Coronavirus: The major plan for how Peterborough’s and Fenland’s economies will recover from global pandemic

Developing the city centre, boosting skills and protecting the environment are key among the proposals to ensure Peterborough’s recovery from the coronavirus pandemic, according to a new strategy.

By Joel Lamy
Tuesday, 13th October 2020, 3:55 am

The Local Economic Recovery Strategy, which has been endorsed by the Cambridgeshire and Peterborough Combined Authority, sets out how individual areas of the county will ‘bounce back’ from the global crisis.

It states that “prior to the pandemic Peterborough was England’s second fastest growing city with an investment pipeline of more than £600 million in the city centre alone”.

Recently, though, economic development body Opportunity Peterborough surveyed 100 businesses to identify their challenges and priorities in the short to medium term as they look to recover from the crisis.

The Towns Fund bid includes a bridge over the River Nene

These were: access to funding - particularly for investment in technology and the development of online services - and increased demands for skills, particularly digital skills.

The strategy adds: “Whilst Covid-19 has had a serious short-term impact on the city’s economy, we are confident that the city has the vision, resilience and drive to build back better, delivering a green economic recovery.”

Action taken so far includes a bid for £25 million to the Government’s Towns Fund which would be spent on a number of projects.

These include: a new bridge over the River Nene linking the Fletton Quays development and the new university campus, a new library and cultural hub at the TK Maxx building in Bridge Street and an activity centre at Ferry Meadows.

In the second part of a three piece feature on the economic recovery from the pandemic, the Peterborough Telegraph outlines the recovery plans in place for Peterborough and Fenland.

Peterborough

. Develop major city centre sites

. Attract new investment which will be “enhanced” through the creation of an investment site and commercial district around the city’s Station Quarter, anchored by a new station.

. Develop the riverside and promote leisure and recreation activities at the Nene

. Improve the public realm and strengthen pedestrian and cycle routes in the city centre, which will link the major assets

. Strengthen Peterborough’s arts, sporting, cultural and leisure assets to boost visitor numbers

. Use the new university and higher education community to increase expertise in industries such as advanced manufacturing, agri-tech, clean-tech and business and professional services. This is aimed at boosting employment and improving companies through adopting new digital skills

. Address the city’s “skills deficit” through “targeted programmes”

. Build on more than £600 million in private finance planned, or already underway, in city centre commercial and housing development

. Create a more environmentally sustainable city, protecting and enhancing the city’s natural environment and creating sustainable opportunities for employment and growth

Fenland

Fenland’s strengths, according to the strategy, include its “strong entrepreneurial culture, excellent business networks, strategic location for food production, storage and logistics and the quality of life”.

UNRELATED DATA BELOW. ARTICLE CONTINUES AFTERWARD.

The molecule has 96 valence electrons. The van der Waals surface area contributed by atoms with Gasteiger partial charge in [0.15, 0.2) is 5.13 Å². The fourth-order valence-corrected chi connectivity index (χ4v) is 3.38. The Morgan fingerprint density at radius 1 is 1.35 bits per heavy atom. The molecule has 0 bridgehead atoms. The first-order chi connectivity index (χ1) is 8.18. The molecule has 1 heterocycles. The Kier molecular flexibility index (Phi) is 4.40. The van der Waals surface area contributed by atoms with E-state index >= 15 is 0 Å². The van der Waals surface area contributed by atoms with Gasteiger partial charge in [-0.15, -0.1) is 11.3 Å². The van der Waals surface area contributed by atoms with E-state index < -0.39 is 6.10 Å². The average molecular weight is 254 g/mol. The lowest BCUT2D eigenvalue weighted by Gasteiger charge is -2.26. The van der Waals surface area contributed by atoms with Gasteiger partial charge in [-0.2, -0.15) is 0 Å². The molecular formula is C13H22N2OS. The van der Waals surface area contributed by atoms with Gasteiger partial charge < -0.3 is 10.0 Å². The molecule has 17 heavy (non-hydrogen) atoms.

However, it adds: “The infrastructure needs to be improved to retain and attract employers, and the district needs to keep its presence and appeal to potential investors.

“Existing Fenland businesses need space to expand, and new businesses moving into the district, or new business enterprises, need suitable sites or premises from which to operate.”

It says local piloting of a new national retraining scheme should include a pilot in the Fenland food sector, while proposals need to be developed for sectors including food, drink, agriculture and advanced engineering.

The strategy also comments on attracting overseas firms.

It states: “International investors are large employers in the Fens, particularly in food production, warehousing and logistics. The Fens needs to remain competitive as these operations are in competition with other UK and international operations.

“There is a lack of commercial property for rent in Fenland, and for a company or developer to build a new facility the return on investment can be marginal. This results in limited, speculative development coming forward.

“Funding is required to cover the gap in rental costs and build price. There is interest in property from companies looking to expand but the demand cannot be met.”

Plans in place for the recovery include:

. Wisbech Access Strategy and March Area Transport Study – a range of road, walking, cycling and public transport schemes

, Wisbech Rail – Discussions are ongoing with the Government to secure additional funding

. Market Town Transport Strategies - there are four strategies covering all modes of travel. Each strategy includes an action plan with a range of proposals and schemes

. Fenland Railway Station Masterplans – a programme of improvements for Manea, March and Whittlesea stations. The projects are about to go into detailed design and construction with expected completion in around a year’s time

. Fenland Transport Strategy – a developing strategy to cover the whole of Fenland

. King’s Dyke Level Crossing – the bridge over the crossing is due to be open by December 2022

. A47 dualling – a business case has been developed but additional funding needs to be found

. A47 Guyhirn Roundabout - a Highways England scheme to upgrade the roundabout where the A47 meets the A141. Work will start in 2021 and be completed the following year.